Referring now to FIG. 7 and FIG. 8 in the drawings, a cross-sectional view of another alternate embodiment of the present invention is shown. Coded intravenous tubing 31 is generally tubular in cross-section with tubing wall 32 defining an exterior surface 33a and an interior surface 33b. Interior surface 33b defines a channel 34 that is generally circular in cross-section and through which flows intravenous medication. Located between exterior surface 33a and interior surface 33b is a coding passage or channel 35. Coding channel 35 is preferably circular or elliptical in cross-section. At least one color coating substance 37 is carried within coding channel 35. Preferably, the coating substance 37 may be a chemiluminescent material which glows in the dark. Coding channel 35 is preferably integrally manufactured with coded intravenous tubing 31. Coating substance 37 may be integrally manufactured with coded intravenous tubing 31 and coding channel 35, or it may be inserted into coding channel 35 after coded intravenous tubing 31 is manufactured. Coating substance 37 may be manufactured in various colors. Coating substance 37 allows medical personnel to quickly and accurately determine which intravenous medication is flowing through which coded intravenous tube 31 as described above. Referring to FIG. 8 in the drawings, the coded intravenous tubing of FIG. 7 is shown with two coding channels 35 and two corresponding coating substance 37. It should be appreciated that coding ribs 21 and 23 may also be formed of a conventional chemiluminescent material such as the type that glows in the dark when activated. If coding ribs 21 and 23 or substance 37 is chemiluminescent, then it may be used to either indicate which medication is flowing through coded intravenous tubing 15, 15', or 31, respectively; or it may be used to entertain patients 13, especially when the patient 15 is a young child being administered intravenous medication. In the case of children, a different substance can be inserted in place of chemiluminescent material for possible entertainment purposes.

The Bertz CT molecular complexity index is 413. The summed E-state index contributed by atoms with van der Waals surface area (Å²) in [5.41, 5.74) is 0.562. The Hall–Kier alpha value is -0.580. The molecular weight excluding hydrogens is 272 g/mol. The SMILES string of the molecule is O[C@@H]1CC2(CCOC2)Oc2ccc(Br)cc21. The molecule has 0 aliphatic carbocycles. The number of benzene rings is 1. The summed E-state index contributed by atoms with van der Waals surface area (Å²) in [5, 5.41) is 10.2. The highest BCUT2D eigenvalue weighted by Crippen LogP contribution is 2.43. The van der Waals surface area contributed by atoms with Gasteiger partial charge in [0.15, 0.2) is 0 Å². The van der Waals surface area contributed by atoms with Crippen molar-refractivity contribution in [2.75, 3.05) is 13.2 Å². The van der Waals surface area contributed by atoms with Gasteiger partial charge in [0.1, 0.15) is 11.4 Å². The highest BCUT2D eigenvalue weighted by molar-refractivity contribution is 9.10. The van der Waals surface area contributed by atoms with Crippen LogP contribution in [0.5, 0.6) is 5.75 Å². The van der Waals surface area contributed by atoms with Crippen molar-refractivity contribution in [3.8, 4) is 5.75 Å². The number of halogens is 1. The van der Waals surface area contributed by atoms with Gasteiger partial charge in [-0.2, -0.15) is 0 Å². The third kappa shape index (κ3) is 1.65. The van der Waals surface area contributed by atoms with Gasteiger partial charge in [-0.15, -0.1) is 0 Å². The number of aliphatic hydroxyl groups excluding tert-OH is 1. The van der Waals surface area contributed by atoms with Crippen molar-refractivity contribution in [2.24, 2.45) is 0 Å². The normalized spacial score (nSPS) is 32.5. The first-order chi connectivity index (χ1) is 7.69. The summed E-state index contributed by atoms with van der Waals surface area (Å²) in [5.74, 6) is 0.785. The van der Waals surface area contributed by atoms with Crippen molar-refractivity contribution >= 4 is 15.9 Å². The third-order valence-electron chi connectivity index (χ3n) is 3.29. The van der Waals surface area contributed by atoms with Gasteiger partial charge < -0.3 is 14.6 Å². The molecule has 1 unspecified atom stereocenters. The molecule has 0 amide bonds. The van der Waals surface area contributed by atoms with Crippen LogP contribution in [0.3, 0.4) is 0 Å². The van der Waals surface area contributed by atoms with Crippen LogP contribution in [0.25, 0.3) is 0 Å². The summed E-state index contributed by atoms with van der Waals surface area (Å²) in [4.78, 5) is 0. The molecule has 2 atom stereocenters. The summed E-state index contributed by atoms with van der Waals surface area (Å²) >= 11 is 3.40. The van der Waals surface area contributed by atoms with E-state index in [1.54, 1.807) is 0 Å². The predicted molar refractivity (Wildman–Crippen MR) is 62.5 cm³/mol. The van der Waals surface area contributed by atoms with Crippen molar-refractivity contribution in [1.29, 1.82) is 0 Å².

It should be apparent from the foregoing that an invention having significant advantages has been provided. The ribs, grooves, and channels provide recognizable characteristics for physicians and nurses, making it easier to trace particular tubes from the pump to the patient. The ribs and grooves can be felt in the dark to identify tubes by touch, even if not chemiluminescent. The ribs, grooves, and channels provide medical personnel the ability to readily assign the administration of high risk solutions, such as chemotherapy, cardiac drugs, etc., through immediately recognizable lines. The readily distinguishable lines will prevent the mixing of incompatible solutions within tubing, help prevent errors by health-care personnel and facilitate overall patient management.
While the invention is shown in only one of its forms, it is not so limited but is susceptible to various changes and modifications without departing from the spirit thereof.
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|U.S. Classification||604/523, 604/264|
|Cooperative Classification||A61M2205/6081, A61M2205/587, A61M2205/6036, A61M39/08|
|Sep 26, 2003||FPAY||Fee payment|
Year of fee payment: 4
|Nov 9, 2007||FPAY||Fee payment|
Year of fee payment: 8
|Sep 19, 2011||FPAY||Fee payment|
Year of fee payment: 12